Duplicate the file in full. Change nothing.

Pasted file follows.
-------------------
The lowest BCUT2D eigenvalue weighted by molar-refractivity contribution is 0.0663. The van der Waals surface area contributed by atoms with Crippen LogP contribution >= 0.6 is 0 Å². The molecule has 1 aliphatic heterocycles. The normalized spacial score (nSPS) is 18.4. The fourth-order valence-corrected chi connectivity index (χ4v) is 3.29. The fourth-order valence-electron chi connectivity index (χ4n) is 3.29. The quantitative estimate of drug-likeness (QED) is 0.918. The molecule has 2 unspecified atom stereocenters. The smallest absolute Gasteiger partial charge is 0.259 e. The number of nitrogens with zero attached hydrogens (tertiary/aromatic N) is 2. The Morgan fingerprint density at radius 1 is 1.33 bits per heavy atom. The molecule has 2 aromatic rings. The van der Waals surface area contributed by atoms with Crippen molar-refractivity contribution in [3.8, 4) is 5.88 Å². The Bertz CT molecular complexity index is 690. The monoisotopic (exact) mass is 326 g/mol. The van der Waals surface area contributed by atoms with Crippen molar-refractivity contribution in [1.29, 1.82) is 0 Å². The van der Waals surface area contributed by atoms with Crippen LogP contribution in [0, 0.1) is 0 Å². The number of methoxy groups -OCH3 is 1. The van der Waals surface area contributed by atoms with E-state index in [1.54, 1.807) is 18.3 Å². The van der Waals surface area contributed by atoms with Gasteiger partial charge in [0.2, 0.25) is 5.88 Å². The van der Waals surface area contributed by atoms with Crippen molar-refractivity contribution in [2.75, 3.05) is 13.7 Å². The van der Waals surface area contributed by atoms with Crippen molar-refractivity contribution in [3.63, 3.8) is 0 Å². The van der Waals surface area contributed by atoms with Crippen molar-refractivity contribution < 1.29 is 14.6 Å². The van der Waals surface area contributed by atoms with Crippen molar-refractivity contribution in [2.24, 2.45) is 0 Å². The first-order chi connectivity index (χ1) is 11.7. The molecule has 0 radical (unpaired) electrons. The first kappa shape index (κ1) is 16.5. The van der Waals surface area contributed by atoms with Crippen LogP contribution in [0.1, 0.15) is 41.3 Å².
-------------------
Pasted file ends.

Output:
The lowest BCUT2D eigenvalue weighted by molar-refractivity contribution is 0.0663. The van der Waals surface area contributed by atoms with Crippen LogP contribution >= 0.6 is 0 Å². The molecule has 1 aliphatic heterocycles. The normalized spacial score (nSPS) is 18.4. The fourth-order valence-corrected chi connectivity index (χ4v) is 3.29. The fourth-order valence-electron chi connectivity index (χ4n) is 3.29. The quantitative estimate of drug-likeness (QED) is 0.918. The molecule has 2 unspecified atom stereocenters. The smallest absolute Gasteiger partial charge is 0.259 e. The number of nitrogens with zero attached hydrogens (tertiary/aromatic N) is 2. The Morgan fingerprint density at radius 1 is 1.33 bits per heavy atom. The molecule has 2 aromatic rings. The van der Waals surface area contributed by atoms with Crippen molar-refractivity contribution in [3.8, 4) is 5.88 Å². The Bertz CT molecular complexity index is 690. The monoisotopic (exact) mass is 326 g/mol. The van der Waals surface area contributed by atoms with Crippen molar-refractivity contribution in [1.29, 1.82) is 0 Å². The van der Waals surface area contributed by atoms with Crippen LogP contribution in [0, 0.1) is 0 Å². The number of methoxy groups -OCH3 is 1. The van der Waals surface area contributed by atoms with E-state index in [1.54, 1.807) is 18.3 Å². The van der Waals surface area contributed by atoms with Gasteiger partial charge in [0.2, 0.25) is 5.88 Å². The van der Waals surface area contributed by atoms with Crippen molar-refractivity contribution in [2.75, 3.05) is 13.7 Å². The van der Waals surface area contributed by atoms with Crippen molar-refractivity contribution in [3.63, 3.8) is 0 Å². The van der Waals surface area contributed by atoms with Crippen molar-refractivity contribution < 1.29 is 14.6 Å². The van der Waals surface area contributed by atoms with Crippen molar-refractivity contribution in [2.24, 2.45) is 0 Å². The first-order chi connectivity index (χ1) is 11.7. The molecule has 0 radical (unpaired) electrons. The first kappa shape index (κ1) is 16.5. The van der Waals surface area contributed by atoms with Crippen LogP contribution in [0.1, 0.15) is 41.3 Å².